This is a guest post from Hamish Mackie Director, Mackie Research www.mackieresearch.co.nz
It’s a real slice of life gazing out the window of an (oversubscribed) bus on the morning commute. Lots of cars, buses, bikes, e-bikes, people walking, jogging, and scootering. The scooters seem to have three types – push scooter, electric scooter probably owned by someone, and then the new lime hire e-scooters.
There’s been a bit of fuss about these new Lime scooters in recent media, but we can be a little more systematic about assessing their risks and merits. One way of doing this is by taking a ‘Human Factors’ (or Ergonomics) approach. Office chairs and desks come to mind but actually the discipline has contributed greatly to a range of areas of life we now take for granted – carefully designed aircraft and car interiors and controls, your new phone, analyzing the causes of large-scale disasters (such as Pike River), and the Safe System approach which is now commonly understood in road safety circles. It’s a broad field but there a simple concept that helps – we need to focus on how people work and then design things around them. Simple. So, taking the new Lime e-scooters there are a few layers we need to consider in this context.
Firstly, people and the design of these scooters. It’s been amazing to see the Onzo bikes and now these e-scooters appear. At 190cm tall (above average height but not ridiculously so), there is no way that I could practically use the Onzo bikes, and so I don’t. On the other hand, the size of the Lime scooters look great for me, but I’ve seen a number of users almost at eye level with the handlebars, and with clear control issues. Yet it’s design 101 to consider the size of users before building something and it seems other schemes have been much more considered in this regard (London bikeshare). There are datasets that describe the range of sizes of various populations and so it shoudn’t be hard to make sure the 5th percentile female and 90th percentile male is covered off in these products.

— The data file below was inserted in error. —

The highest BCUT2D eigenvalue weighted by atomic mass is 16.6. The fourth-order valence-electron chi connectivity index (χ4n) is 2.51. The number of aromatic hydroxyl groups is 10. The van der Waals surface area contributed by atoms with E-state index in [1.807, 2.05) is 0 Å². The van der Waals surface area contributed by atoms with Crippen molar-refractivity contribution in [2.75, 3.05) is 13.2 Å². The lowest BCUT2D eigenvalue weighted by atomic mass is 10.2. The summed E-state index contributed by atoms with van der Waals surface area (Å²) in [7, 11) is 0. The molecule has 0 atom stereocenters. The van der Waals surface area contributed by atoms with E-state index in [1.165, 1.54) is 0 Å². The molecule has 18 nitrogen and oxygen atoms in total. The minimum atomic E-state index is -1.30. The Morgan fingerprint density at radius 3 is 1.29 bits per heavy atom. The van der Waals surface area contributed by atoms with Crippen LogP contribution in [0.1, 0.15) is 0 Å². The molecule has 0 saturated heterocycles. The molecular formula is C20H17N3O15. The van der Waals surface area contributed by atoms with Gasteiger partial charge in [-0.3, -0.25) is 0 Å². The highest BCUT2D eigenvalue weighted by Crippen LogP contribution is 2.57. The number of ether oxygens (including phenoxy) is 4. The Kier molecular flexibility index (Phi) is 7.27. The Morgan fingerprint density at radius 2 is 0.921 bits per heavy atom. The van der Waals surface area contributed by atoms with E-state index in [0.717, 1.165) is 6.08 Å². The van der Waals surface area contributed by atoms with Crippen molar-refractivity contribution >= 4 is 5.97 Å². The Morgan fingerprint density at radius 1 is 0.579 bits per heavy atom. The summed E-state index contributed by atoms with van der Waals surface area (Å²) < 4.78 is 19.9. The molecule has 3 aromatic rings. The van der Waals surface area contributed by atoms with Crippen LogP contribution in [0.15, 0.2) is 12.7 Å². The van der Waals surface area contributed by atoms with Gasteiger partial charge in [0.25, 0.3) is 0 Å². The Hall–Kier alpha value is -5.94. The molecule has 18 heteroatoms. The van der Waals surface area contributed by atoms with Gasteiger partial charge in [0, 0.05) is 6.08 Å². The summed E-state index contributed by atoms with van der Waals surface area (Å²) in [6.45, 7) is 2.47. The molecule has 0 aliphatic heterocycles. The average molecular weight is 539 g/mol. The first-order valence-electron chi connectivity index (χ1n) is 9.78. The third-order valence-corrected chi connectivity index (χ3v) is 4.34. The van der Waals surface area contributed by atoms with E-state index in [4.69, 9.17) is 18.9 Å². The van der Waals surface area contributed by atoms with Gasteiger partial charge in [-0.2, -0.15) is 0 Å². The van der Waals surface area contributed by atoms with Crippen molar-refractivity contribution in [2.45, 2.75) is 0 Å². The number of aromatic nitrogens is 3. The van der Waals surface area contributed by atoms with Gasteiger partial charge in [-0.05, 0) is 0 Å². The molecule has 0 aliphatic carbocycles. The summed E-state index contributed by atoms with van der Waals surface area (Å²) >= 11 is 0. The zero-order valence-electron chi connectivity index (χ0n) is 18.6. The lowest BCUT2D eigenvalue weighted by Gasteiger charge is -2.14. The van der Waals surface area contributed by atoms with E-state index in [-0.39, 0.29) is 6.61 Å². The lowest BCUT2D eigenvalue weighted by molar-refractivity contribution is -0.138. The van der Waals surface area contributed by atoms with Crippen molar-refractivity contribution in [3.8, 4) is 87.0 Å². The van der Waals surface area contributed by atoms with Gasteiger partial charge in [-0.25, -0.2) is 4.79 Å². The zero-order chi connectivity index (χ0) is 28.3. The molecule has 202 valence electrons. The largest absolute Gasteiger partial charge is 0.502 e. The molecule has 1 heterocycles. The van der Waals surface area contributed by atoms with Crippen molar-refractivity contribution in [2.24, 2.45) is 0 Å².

Looking slightly wider we then think about the environments that people operate these scooters on and the other users they must negotiate. The poor pedestrians are feeling threatened and then when the scooters are used on the road there is sure to be another headline titled “Dangerous Dickheads 2”. The point has already been made that, in line with the fact that most people are reasonable, most scooter riders are not out to torment pedestrians or be a nuisance to motorists – they are just looking for somewhere to operate. And this raises the very fundamental issue of how we allocate our road space and how we are not keeping up with the game.
A recent blog (Let’s Rethink what a Bike Lane is – 24th August) on the respected CitiLab site has a very interesting solution. It is suggested that road space could be allocated based on speed – 0-10 km/h (pedestrians, wheelchairs etc), 10-30 km/h (cyclists, e-bikes, e-scooters, other motorized personal mobility devices) and then 30-40 km/h for fast vehicles – buses, taxis, training cyclists). This aligns very nicely with the principle of Self-Explaining Roads, a concept that has underpinned a largely successful Dutch transport system. The bit that I disagree with is the term narrow, mid-width and wide, given to those categories respectively, which seems to suggest that motorized vehicles by default will have the most space – surely in some cases this may be sensible but in others it may not.
The key point from this novel way of thinking is how to build resilience into our road network. Who knows what personal mobility devices are around the corner, but if we have these broad categories, any new device will always have an appropriate place on the road. Of course the real key point in all of this is that we must learn more about how people want to, or could, get around and design our road system accordingly. Disruptive technologies guru Tony Seba would suggest that the world is not going to stay the same and so we must prepare for that.
So in practice we need to fundamentally look at the property widths that our road corridors occupy, consider the needs of the range of actual and potential transport users and then give them space accordingly. At this point it’s important to think about, not only what might wash over us from the future, but what we want to achieve as a society. This is where crucial data from Public Health colleagues paints a striking picture.